Iran’s currency crisis may worsen GDP shrinkage: IMF
Iran’s currency crisis will probably deepen the Islamic republic’s economic contraction this year by more than the International Monetary Fund had estimated, the fund’s Middle East chief said on Monday.
The IMF had forecast the Iranian economy would shrink 0.9 percent this year based on data before the rial slumped against the dollar, Masood Ahmed, head of the Middle East and Central Asia department said in an interview. Inflation may accelerate to 25.2 percent, the highest level in four years, according to the estimates.
The Iranian rial has dropped about 40 percent against the dollar since August, and while the central bank’s inflation rate for September was 24 percent, economists say the measure may be three times higher. The “most recent round of currency depreciation and the associated uncertainty will likely have a further negative impact on economic outcomes in the coming year,” Ahmed said. “So what we have to do now is to go back and see what is going to be that impact and what that means in terms of the management of the currency.”
The Iranian rial has tumbled about 40 percent against the dollar since August as the U.S. and the European Union starve the country of foreign currency by blocking sales of oil, its main export. Iranian lawmakers will summon President Mahmoud Ahmadinejad to question him about the plunge in the value of the nation’s currency, state-run Press TV reported Nov. 4.
Israel, which has accused Iran of trying to develop atomic weapons, has threatened to attack to halt the Islamic Republic’s nuclear program if sanctions don’t succeed. Iranian leaders, who insist that their atomic work is peaceful, say they won’t bow to the pressure even as crude output plunges to the lowest in more than two decades. “The Iranians are not going to give in on any aspect of the sanctions regime,” Theodore Karasik, director of research at the Institute for Near East and Gulf Military Analysis in Dubai said by phone Nov. 11. “Despite negative growth and indicators, this will not affect their path.”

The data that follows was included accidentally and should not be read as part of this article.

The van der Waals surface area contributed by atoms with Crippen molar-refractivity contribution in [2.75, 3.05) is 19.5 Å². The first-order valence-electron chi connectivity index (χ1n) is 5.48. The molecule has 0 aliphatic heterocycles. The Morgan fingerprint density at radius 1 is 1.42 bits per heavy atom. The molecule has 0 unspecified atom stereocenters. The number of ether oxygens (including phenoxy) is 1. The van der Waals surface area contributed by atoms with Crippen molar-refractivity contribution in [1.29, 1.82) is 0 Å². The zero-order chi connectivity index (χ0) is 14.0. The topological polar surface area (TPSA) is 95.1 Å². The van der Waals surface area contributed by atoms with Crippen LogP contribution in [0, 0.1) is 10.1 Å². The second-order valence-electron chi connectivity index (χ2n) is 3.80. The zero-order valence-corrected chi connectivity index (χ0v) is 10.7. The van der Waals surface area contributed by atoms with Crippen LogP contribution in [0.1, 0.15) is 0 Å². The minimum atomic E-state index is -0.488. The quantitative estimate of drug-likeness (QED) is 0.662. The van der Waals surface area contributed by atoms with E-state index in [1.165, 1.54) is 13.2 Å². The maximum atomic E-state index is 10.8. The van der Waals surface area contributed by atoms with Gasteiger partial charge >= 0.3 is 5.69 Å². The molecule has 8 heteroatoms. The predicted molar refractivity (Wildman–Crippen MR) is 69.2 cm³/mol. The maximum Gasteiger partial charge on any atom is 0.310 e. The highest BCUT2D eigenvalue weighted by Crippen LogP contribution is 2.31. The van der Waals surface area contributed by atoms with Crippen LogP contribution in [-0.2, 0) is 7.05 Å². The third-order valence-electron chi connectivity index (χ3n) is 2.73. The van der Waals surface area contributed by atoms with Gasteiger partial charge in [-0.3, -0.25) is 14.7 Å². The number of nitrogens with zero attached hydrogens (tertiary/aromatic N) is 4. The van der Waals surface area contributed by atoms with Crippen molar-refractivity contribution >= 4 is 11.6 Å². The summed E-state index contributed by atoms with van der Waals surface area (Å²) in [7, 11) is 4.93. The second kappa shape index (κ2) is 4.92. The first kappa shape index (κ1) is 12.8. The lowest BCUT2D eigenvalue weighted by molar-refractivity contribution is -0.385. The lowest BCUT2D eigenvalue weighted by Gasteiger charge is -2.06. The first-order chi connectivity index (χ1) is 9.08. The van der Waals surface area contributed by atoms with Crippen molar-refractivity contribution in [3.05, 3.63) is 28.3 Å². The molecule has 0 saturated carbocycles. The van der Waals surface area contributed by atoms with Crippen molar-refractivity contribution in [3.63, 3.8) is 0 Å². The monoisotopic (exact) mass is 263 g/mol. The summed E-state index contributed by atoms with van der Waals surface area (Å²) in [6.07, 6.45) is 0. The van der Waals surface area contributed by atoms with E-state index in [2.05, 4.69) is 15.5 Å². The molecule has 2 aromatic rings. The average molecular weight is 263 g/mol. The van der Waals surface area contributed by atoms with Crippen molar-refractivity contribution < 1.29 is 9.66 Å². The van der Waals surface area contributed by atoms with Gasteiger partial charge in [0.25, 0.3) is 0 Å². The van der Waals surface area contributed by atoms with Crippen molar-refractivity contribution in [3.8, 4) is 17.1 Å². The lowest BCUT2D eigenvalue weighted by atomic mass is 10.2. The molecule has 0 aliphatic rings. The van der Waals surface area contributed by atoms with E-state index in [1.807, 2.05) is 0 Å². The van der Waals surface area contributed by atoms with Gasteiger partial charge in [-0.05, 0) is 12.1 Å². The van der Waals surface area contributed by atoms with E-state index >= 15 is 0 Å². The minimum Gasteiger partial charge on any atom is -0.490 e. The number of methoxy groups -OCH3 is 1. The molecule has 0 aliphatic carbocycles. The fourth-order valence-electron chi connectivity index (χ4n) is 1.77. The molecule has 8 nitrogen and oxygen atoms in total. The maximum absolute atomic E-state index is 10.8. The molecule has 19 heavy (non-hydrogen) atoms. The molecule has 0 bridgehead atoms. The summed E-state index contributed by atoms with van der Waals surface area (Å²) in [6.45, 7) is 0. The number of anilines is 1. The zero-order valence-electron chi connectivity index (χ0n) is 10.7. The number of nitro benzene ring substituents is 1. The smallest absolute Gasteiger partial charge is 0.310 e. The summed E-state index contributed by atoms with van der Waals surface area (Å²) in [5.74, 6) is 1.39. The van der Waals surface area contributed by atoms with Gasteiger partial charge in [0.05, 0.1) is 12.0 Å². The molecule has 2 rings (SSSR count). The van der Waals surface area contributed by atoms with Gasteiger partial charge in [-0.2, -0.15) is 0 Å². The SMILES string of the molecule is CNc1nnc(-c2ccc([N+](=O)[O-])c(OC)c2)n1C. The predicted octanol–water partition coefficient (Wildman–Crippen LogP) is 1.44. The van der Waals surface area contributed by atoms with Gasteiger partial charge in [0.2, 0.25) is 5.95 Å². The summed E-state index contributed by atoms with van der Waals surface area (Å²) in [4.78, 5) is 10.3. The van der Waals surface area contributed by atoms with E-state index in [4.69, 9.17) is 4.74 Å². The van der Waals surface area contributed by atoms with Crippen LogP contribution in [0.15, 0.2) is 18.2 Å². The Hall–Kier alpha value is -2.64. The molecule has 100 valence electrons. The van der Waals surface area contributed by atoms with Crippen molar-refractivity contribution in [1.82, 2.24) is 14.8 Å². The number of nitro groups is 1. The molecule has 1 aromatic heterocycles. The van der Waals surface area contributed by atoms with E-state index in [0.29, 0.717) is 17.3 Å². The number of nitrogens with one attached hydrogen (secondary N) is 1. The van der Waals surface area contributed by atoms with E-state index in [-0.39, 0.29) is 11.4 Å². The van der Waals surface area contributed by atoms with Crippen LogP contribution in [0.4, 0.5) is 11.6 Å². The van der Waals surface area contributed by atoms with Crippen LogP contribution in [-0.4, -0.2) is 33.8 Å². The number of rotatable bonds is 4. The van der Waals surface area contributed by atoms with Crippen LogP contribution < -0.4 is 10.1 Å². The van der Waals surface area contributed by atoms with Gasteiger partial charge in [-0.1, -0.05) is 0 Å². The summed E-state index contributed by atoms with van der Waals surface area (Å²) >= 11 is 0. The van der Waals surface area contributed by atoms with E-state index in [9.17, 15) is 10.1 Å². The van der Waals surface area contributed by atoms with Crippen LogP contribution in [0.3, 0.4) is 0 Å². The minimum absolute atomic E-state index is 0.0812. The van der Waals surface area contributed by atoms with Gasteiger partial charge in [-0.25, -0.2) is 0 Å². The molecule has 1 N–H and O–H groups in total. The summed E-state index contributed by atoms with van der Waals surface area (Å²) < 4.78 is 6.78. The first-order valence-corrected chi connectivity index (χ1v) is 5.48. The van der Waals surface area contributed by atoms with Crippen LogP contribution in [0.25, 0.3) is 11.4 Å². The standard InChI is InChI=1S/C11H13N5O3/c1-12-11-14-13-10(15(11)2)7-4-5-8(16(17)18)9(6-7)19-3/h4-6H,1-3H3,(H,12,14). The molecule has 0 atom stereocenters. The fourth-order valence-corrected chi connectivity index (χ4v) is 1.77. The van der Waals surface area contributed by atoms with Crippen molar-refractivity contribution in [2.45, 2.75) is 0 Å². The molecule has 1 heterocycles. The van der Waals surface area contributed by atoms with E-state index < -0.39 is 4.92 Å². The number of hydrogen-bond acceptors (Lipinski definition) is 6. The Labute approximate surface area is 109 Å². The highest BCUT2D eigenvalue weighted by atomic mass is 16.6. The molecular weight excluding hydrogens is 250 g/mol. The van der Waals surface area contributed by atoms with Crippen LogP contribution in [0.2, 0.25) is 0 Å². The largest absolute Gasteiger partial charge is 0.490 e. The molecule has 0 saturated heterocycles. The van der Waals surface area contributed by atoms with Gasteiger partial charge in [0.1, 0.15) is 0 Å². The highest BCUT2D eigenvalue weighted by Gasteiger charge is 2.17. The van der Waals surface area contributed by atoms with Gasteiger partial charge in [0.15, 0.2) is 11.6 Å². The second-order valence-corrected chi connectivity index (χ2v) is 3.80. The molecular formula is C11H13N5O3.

The IMF plans to send a team to Iran in the first half of next year for regular consultations and will evaluate the country’s economy and foreign-currency reserves, Ahmed said.
Even without a revision in IMF’s forecast, this year’s contraction will be the worst since 1993 when the economy shrank by 1.6 percent, the fund’s data show. The Economist Intelligence Unit, a London-based think tank, estimates Iran’s foreign reserves will drop to $70 billion this year from $80 billion in 2011 as sanctions reduce oil exports.
Ahmadinejad’s critics accuse the government of harming the economy through mismanagement. While the central bank’s inflation rate for September was 24 percent, economists say the measure may be three times higher. In response to the currency crisis, Iranian authorities have raised interest rates on deposits and opened an exchange center to stabilize the foreignexchange market.
Iran’s move to a “flexible exchange rate” needs to be supported by “tighter monetary policy and policy coordination to be able to contain the inflationary pressures that might come from it and to ensure that there is an orderly foreign exchange market,” Ahmed said. The government is also “consolidating spending in response to lower oil export volumes,” the IMF said in a report.